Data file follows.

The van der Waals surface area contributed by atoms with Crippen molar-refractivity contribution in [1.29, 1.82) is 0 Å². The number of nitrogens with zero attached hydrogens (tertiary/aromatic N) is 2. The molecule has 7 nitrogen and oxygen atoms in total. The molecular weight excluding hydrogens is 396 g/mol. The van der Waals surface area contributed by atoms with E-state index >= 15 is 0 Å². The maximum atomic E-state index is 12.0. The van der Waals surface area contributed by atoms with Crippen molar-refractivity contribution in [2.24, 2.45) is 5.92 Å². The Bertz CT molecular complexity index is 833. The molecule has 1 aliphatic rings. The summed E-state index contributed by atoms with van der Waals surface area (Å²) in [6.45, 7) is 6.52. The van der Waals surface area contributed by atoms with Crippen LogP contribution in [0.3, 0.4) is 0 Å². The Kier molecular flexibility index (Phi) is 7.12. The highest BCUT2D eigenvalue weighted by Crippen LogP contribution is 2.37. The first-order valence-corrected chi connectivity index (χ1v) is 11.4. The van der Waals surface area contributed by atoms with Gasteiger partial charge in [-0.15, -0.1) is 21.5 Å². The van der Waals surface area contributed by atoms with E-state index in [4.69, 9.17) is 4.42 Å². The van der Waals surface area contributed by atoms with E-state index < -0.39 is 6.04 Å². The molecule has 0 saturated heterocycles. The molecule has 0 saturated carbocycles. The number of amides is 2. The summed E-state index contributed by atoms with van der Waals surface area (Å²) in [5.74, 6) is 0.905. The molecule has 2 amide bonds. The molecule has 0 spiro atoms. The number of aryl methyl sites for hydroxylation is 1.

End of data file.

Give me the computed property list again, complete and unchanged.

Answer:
The van der Waals surface area contributed by atoms with Crippen molar-refractivity contribution in [1.29, 1.82) is 0 Å². The number of nitrogens with zero attached hydrogens (tertiary/aromatic N) is 2. The molecule has 7 nitrogen and oxygen atoms in total. The molecular weight excluding hydrogens is 396 g/mol. The van der Waals surface area contributed by atoms with E-state index >= 15 is 0 Å². The maximum atomic E-state index is 12.0. The van der Waals surface area contributed by atoms with Crippen molar-refractivity contribution in [2.24, 2.45) is 5.92 Å². The Bertz CT molecular complexity index is 833. The molecule has 1 aliphatic rings. The summed E-state index contributed by atoms with van der Waals surface area (Å²) in [6.45, 7) is 6.52. The van der Waals surface area contributed by atoms with Crippen LogP contribution in [0.3, 0.4) is 0 Å². The Kier molecular flexibility index (Phi) is 7.12. The highest BCUT2D eigenvalue weighted by Crippen LogP contribution is 2.37. The first-order valence-corrected chi connectivity index (χ1v) is 11.4. The van der Waals surface area contributed by atoms with Gasteiger partial charge in [-0.15, -0.1) is 21.5 Å². The van der Waals surface area contributed by atoms with E-state index in [4.69, 9.17) is 4.42 Å². The van der Waals surface area contributed by atoms with E-state index < -0.39 is 6.04 Å². The molecule has 0 saturated heterocycles. The molecule has 0 saturated carbocycles. The number of amides is 2. The summed E-state index contributed by atoms with van der Waals surface area (Å²) in [5.74, 6) is 0.905. The molecule has 2 amide bonds. The molecule has 0 spiro atoms. The number of aryl methyl sites for hydroxylation is 1.